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How to Use Exit Tickets for Quick Assessments

At the end of every lesson, we try to have some type of closure – either a wrap up activity, a review, or a question to check for understanding. Arguably, one of the simplest assessments you could create is an exit ticket!

Exit tickets are quick activities that can be one paper or verbal that provide students a quick and simple opportunity to show what they’ve learned. 

You can use exit tickets in all subjects and engage students in their learning!

Take a look below at different tips and ways to use exit tickets in your classroom!

Math

I personally use math exit tickets for almost every lesson. It’s a great way to do a check-in on a student’s knowledge and review what they’ve been learning.

There are some key components to remember when doing math exit tickets:

  • Keep the amount of problems to a minimum. Depending on the subject, put one to five problems on each ticket.
  • Use it to review previously taught material, not teach new material.
  • Should take up to five minutes for students to complete.

Math exit tickets are great to review what students know, and can be a great tool to use at the end of a lesson or as part of a station.

You can make your own exit tickets pretty easily through different online tools, such as Google Docs/Slides or Microsoft Apps. I also have math exit tickets available in my TpT store for third, fourth, and fifth grade (with more being added!). 

Reading/Writing

These exit tickets could be focused on a specific book, writing skill, or vocabulary. These can be easily adapted for that specific topic, or be general enough to easily take out and use in the spur of the moment for a quick review.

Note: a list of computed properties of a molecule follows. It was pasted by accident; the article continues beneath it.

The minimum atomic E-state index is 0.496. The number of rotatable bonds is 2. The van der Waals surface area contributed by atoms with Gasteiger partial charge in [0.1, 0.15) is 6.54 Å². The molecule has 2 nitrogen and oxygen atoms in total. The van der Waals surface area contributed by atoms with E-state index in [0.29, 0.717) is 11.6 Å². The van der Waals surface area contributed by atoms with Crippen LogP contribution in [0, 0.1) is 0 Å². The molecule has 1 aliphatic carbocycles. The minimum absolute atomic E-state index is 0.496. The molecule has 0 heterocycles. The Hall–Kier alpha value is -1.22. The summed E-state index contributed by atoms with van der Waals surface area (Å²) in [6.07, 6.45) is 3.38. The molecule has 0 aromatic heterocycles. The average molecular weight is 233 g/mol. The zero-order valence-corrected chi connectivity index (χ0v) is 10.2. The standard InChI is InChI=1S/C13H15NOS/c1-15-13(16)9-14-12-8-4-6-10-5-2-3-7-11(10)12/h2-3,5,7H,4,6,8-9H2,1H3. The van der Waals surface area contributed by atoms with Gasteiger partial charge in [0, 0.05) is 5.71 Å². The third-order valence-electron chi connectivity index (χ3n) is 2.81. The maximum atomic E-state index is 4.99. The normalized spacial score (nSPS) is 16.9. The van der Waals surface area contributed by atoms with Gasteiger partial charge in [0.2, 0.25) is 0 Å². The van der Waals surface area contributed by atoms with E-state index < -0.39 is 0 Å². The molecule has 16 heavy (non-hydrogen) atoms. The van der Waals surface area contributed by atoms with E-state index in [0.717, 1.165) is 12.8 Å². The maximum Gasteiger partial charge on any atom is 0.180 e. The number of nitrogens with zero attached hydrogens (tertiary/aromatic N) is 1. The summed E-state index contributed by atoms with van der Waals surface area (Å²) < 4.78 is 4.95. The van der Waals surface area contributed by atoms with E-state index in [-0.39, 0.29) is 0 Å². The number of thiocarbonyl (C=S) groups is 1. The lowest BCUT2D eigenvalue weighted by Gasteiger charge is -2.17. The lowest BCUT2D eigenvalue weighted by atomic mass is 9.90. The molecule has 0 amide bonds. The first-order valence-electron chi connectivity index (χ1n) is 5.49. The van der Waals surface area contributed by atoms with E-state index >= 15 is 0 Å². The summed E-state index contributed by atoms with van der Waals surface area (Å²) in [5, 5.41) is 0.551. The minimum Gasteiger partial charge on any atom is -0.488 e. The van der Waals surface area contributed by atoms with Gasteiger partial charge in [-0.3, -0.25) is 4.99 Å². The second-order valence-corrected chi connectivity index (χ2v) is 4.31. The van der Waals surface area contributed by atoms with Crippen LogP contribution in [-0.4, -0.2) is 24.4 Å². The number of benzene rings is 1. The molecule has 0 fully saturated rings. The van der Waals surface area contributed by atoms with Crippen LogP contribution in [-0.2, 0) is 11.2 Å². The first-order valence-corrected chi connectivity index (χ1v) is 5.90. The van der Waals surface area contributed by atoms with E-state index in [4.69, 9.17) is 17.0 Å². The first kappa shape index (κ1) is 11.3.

Some ways to use exit tickets for reading and writing could be:

  • Reviewing vocabulary meaning and terms.
  • Spelling and word work practice.
  • Book specific questions for novel studies or curriculum story comprehension.
  • Grammar practice and review.

The beauty with exit tickets is they can be over as simple or complex of a topic as you would like!

In my classroom, I use vocabulary exit tickets to review word meanings and check for my student’s understanding on what they understand for a word’s meaning.

I use the ones here in my TpT store that can be easily adapted and used with any list of spelling or vocabulary words!

Other Subjects

You can truly make exit tickets for any subject!

Once you have a topic for review, think of a couple questions to ask students to check for their understanding. 

Some ideas could be:

  • Reviewing art topics.
  • Discussing historical events.
  • Asking for student opinions based around a specific topic.
  • Having students draw specific shapes or model a specific technique on the paper.

I like making my exit tickets half a page, then copying and pasting it below so I have two exit tickets to print on one page that simply need to be cut in half (saves paper!).

Simple Review

Use exit tickets for a simple way to review and strengthen student learning! They allow for a great grading point, and give you as much flexibility as you need to check for student understanding.

The questions you create could be complex, simple, or in between.

Do you have any ideas for creating your own exit tickets? You can use my contact form to ask any other questions you may have about creating or using exit tickets!

Thanks for reading, and happy teaching!

Jenna

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